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Consortium alumna Kim Harris Jones.

Consortium alumna Kim Harris Jones: Weathered spinoffs, Chrysler bankruptcy

Consortium alumna Kim Harris Jones has risen among the highest levels and played key roles in several well-known companies.

The year 2009 wore out Consortium alumna Kim Harris Jones. The 1986 University of Michigan MBA and Consortium member had spent 23 years in the auto industry. That year, as senior vice president and corporate controller for Chrysler, she played a key role in guiding the company through its bankruptcy and sale in a 42-day sprint.

“I was tired,” Jones recalled in an interview with The Consortium. “It was exhausting.”

At that point, the first African American woman to hold a senior executive position at Chrysler decided she’d had enough. On June 9, 2009, Chrysler emerged from bankruptcy. Later that month, Jones started a new job, in a new industry, as senior vice president-corporate controller for Kraft Foods Group.

“I was 49 at the time. I was financially ready to retire, but not mentally ready,” she said. “But it was time to leave the auto industry.”

Today, Jones is both financially and mentally ready for retirement. She took that step just over a year ago. With free time on her hands and an itch to get involved, The Consortium was one of her first phone calls.

Years of Consortium Involvement

Jones spent years attending Orientation Programs to recruit for General Motors, and then Chrysler. Today, she serves as a volunteer on The Consortium’s finance committee and has joined the Eagle Club, among The Consortium’s elite top tier of private donors.

“I decided I wanted to focus on education. The Consortium was the ideal place in graduate education, but I’m looking at the entire educational spectrum,” she said.

Jones first heard about The Consortium from a former professor at Michigan. Dr. Alfred Edwards — a long-time friend of The Consortium (and founder Sterling Schoen) — had advised Jones to jump immediately from undergraduate to business school.

She politely declined, insisting she needed some “real world” experience first. Besides, she said, what about the money? “I said, ‘Let me know when there’s a way for me to go for free,'” she recalled. A year later, Michigan joined The Consortium and Jones’ phone rang. It was Dr. Edwards.

“He called me and said, ‘Kim, I have a way.'” A year later, she applied and joined. The only hiccup? She had to miss her Orientation Program in 1984 — but she had a good reason. She was planning to be on her honeymoon instead.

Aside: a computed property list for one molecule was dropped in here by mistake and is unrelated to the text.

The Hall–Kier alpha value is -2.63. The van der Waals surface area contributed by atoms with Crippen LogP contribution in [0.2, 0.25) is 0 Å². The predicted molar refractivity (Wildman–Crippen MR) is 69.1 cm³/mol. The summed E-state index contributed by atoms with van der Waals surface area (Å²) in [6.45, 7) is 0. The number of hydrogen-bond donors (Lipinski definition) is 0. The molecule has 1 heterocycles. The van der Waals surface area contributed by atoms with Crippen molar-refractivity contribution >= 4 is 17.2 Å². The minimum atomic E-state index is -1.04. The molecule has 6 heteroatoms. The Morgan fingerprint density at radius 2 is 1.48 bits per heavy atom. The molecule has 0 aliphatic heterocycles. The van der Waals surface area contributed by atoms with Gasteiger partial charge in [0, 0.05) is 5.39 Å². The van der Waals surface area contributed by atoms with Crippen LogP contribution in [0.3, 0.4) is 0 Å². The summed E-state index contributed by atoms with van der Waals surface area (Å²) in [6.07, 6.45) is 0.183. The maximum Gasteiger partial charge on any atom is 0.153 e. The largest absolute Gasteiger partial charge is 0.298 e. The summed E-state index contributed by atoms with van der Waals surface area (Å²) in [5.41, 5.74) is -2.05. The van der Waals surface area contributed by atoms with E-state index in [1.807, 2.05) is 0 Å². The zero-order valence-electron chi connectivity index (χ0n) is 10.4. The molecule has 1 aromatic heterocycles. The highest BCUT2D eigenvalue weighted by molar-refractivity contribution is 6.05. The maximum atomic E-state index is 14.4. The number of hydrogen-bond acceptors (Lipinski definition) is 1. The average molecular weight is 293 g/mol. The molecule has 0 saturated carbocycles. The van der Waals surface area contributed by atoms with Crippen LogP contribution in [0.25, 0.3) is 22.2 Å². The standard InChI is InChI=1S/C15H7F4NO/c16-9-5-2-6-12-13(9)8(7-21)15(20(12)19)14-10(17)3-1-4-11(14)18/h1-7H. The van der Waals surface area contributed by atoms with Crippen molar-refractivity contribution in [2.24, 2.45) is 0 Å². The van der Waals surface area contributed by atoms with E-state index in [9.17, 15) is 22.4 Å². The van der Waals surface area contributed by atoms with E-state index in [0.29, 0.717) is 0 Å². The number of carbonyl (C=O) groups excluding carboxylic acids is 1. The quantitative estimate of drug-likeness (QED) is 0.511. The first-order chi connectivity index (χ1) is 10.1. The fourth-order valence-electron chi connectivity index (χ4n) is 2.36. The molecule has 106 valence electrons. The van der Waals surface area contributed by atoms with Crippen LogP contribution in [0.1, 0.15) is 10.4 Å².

“I told (Consortium CEO) Wally (Jones), ‘I just got notice of this, but I’ve been planning my wedding for a long time,'” Jones (no relation) said. She attended OP the next year.

Proud Moments

Jones emerged from Michigan’s MBA program with a job offer from General Motors — where her father had worked for years on the assembly line.

“The proudest day of my father’s life was when I got my MBA and went to work with General Motors,” she said. He died a year after she took the job, but she was able to memorialize and honor him in a book project by a college friend. Dare to Be Extraordinary — A Collection of Life Lessons from African-American Fathers is an anthology of stories that includes Jones’ story about her own father.

After ending her auto industry career and moving on to the food industry, Jones wasn’t done with tough assignments. She worked on the 2012 spinoff of Kraft into two separate companies, staying with the larger global company — Mondelez International – which includes brands such as Oreo, Cadbury, Wheat Thins and others.

With 30 years of executive experience behind her, Jones looks back and sees change in corporate inclusivity and diversity — but not enough.

The auto industry “wasn’t a very diverse place to be,” Jones said. “The assumption was that I got the job because I was an African American and a woman — not that I earned something. I had to prove myself every day. That was the reality. It wasn’t fair, but I said to myself, just get over this.”

Today, though she’s retired from the executive suite, she’s not done with board rooms. She serves on the board of True Blue, a workforce staffing company. And she’s a member of the Executive Leadership Council, where she looks at issues involving representation on corporate boards and C-suite jobs.

“When all the smoke clears, things have changed a lot in the last 10 to 20 years,” she said. “There is a lot of opportunity to improve.”

“We need organizations like The Consortium to make sure we have the right people in the pipeline. We have to make sure our young people are prepared from an educational and career standpoint.”

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